We left E3 last year with three days of deep inside coverage tucked under our belt here at T3.com and, looking at those reports today only one year later, we're really impressed at how near we went in predicting what would happen going forward into this year's show. (If you missed T3's 2016 E3 coverage check here for Day 1, Day 2 and Day 3).
The big step change in the industry that was noticeable first last year was the end of exclusive model and, only one year later, after checking around the booths and press conferences - even for the launch of an important console such as the Xbox One X (interestingly the name Scorpio was turned down for copyright issues), the so called 'exclusives' are or will be only temporary and rather limited (almost non-existent in general).
The second big thing was Sony betting on the PS4 Pro and PSVR to keep its accumulated advantage over Microsoft going. As we have seen, as early as last December's sales, both failed to succeed, and now the Oculus Rift and the HTC Vive are seen here as dead men walking: the only convincing exception to the contrary in 2017 still being Doom VFR and Fallout 4 VR.
The third note worth movement was the resurgence of the PC as a gaming platform (helped by Valve's Steam Machines) and with the release of Japanese killer applications and IPs usually available only on consoles. And now, what do we see? None other than something that had never happened before, we've got games like Tekken 7, Bayonetta and Vanquish all being released on PC. And those titles are just a little example of the trend.
Since the first day of 2016's E3 we predicted that this period would be remembered as a period of transition and, well... at E3 2017 that period is not yet over.
Why? Because for developers and gamers it is not yet clear where and how the industry will go to.
To be more precise, even if the new Xbox is clearly - on a technological level - a masterpiece in terms of study and miniaturisation, the console medium as we know it still today (console of $500 to buy + $60 per title to play) is outdated for developing costs, as the financial difficulties of the 'average Joe' both in the US and in Europe are really taking a toll on sales. In Japan, as you will know if you follow T3's Made in Japan section, the industry has already jolted fiercely towards mobile gaming.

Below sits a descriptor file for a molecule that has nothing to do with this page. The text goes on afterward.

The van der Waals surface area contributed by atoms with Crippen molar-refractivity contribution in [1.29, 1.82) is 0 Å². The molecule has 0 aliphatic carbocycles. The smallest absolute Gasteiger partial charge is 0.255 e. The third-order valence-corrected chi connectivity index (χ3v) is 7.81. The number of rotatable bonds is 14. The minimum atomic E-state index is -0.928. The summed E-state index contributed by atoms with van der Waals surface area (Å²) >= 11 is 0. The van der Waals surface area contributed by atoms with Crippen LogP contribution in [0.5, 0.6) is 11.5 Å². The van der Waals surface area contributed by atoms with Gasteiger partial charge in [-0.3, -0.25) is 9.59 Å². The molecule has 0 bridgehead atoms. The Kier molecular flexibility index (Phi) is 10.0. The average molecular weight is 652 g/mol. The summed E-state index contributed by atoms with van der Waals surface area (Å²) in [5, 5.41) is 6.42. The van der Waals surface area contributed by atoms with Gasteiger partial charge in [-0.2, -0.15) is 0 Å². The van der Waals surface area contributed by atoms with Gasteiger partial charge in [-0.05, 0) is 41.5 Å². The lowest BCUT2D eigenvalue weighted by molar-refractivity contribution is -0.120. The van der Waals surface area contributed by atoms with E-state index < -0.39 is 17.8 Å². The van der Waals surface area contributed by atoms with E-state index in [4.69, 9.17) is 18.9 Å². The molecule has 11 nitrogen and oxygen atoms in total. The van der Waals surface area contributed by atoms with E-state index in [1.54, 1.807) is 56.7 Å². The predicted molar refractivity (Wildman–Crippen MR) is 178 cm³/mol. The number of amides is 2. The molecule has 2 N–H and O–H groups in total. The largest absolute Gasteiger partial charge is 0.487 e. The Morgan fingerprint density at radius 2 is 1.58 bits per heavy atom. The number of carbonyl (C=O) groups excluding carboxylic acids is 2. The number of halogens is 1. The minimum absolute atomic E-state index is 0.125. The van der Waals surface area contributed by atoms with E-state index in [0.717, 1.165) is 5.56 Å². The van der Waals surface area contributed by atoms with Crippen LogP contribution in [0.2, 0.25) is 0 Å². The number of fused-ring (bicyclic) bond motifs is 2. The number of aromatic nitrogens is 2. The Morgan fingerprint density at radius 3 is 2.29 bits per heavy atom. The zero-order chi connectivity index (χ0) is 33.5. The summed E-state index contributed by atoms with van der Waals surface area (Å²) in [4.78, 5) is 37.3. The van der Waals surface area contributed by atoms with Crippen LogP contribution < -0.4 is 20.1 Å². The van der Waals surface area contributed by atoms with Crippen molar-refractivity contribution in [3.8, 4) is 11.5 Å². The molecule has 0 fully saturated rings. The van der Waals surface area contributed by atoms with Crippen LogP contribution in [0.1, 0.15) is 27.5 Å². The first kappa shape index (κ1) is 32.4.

As we predicted in April in a previous analysis on how the market will have to change to keep the actual (astronomical) R&D costs to develop a serious triple AAA+ title in check (approx $20~50 million), the console cost and royalty factor (to be paid to Sony and / or Microsoft etc) must be cancelled or the market will collapse.
To be more precise, it must be revisited with a logical solution, to remove the financial cost of a console itself from the equation, with gamers playing by remote over today's enhanced internet connections on mobile devices. Saving $499 for each gamer will mean - on the global scale - they will just have to pay for the usage of the game, giving them the chance therefore to play everywhere and with everybody, something still impossible today between PS4 users and PC gamers.
On this point, yesterday the Wall Street Journal agreed that the new Microsoft console, the Xbox One X, goes in this direction, leaning on the new Xbox Live 2-style service that will make Cloud Gaming its core. This is a natural progression that should be seen as a shift akin to when the original Xbox Live launched in the 2000s bringing at home the first real multiplayer experience for hardcore console players all around the world.
And this kind of explains the supposed mystery voiced by some commentators at the show that there have been few really new games announced and little even less experimentation because, as we said above, the costs for publishers are too high, expectations are arguably too high as well, and money is tighter now than ever before, so something must change to keep the market moving on.